Strategies for putting together a work plan (Ask Jen!)
Key: use collection as test bed

Google Doc on Programming in the Humanities Thu, 05 Jan 2012 20:24:24 +0000

Google Doc: Programming in the Humanities — some links and suggestions

Google doc for collective notes for Problem of old Digital History Sites Thu, 05 Jan 2012 20:20:55 +0000

Link is here.

Not There Yet: History Departments, Tenure, and Digital History Scholarship Thu, 05 Jan 2012 16:25:24 +0000

I am proposing a general discussion that might morph into a writing session on the topic of tenuring the new generation of digital historians. As we know, the humanities are currently experiencing the exciting changes proffered by the digital turn as some disciplines, like English, are out in front leading the charge, others, like history, are late adopters, pushing back hard at the attendant cultural changes. As a tenure-track Assistant Professor at a research university currently up for promotion and tenure, I have been experiencing the disconnect between progress (“let’s hire a digital historian!”) and tradition (“how can we possibly grant tenure to a file that is so different than what we had to do?”). This is not to say that history is bereft of digital visionaries, obviously as even a cursory glance at this year’s AHA program will attest, there have been several bright lights leading us down the primrose path by their scholarship, the tools they have developed, and the students they have trained. I for one have been the happy beneficiary of being in that light at both UVa and UNL. However, most all of the first (and probably second) generation were either tenured when they took up digital history or were granted tenure with files that included a monograph that represent the kind of traditional scholarship that P&T committees could recognize.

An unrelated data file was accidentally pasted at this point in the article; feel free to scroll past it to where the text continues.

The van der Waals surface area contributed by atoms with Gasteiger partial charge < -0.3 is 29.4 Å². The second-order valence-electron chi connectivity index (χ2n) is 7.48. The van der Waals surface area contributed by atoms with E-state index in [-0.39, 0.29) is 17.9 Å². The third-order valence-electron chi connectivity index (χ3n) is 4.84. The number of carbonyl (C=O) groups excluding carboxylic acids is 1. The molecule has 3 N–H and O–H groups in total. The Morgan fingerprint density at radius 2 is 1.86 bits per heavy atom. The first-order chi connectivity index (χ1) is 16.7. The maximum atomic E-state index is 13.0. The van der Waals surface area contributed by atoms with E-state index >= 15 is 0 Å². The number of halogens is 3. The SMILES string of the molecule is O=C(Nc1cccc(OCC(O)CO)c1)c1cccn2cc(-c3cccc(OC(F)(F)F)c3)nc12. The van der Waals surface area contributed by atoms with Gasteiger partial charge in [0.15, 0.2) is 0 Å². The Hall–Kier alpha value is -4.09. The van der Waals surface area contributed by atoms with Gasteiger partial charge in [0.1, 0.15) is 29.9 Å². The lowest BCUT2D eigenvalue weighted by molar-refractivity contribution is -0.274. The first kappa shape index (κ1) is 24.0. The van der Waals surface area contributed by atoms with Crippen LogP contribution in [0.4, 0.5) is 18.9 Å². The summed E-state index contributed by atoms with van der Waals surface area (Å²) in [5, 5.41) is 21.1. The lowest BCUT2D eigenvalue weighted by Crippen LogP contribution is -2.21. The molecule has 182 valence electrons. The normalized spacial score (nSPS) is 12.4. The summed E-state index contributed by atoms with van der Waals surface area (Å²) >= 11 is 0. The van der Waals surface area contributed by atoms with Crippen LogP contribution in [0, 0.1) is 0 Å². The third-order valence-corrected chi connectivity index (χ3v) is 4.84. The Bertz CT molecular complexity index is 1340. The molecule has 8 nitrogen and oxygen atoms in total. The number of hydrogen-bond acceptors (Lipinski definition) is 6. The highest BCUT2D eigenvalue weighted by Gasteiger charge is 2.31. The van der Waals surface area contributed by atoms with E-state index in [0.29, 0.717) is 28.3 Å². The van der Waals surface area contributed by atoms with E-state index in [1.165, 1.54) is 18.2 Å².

In contrast, the files of those of us who are following their lead are much different. While not void of print, these files do not feature the monograph as the primary locus of the scholarly product created during the probationary period. We have digital history archives filled with research materials that are heavily marked-up and associated in sophisticated ways, we have visualizations of historical questions that we build with an ever-evolving set of tools, we have successful peer-reviewed grant applications from highly competitive agencies, and we have a real, not simply rhetorical, track record of true collaborative research that reaches across different departments on campus and into the library. It is my experience that our faculty peers in history—both those who support our digital work and those who do not—are not in a good position to evaluate the merits of our work when it comes time for promotion and tenure review. There are many factors that contribute to this situation, from individual scholars being unable or unwilling to address the digital scholarship on its own terms to the dearth of venues to publish born digital work or even have it reviewed (every academic journal reviews books but only the JAH reviews “web sites”?), to the very customs of the P&T process that are built around 19th-century notions of historical scholarship. But as Cathy Davidson said in her HASTAC keynote, the digital is transforming the humanities and that we must take hold of the technologies of this historical moment to create institutional change.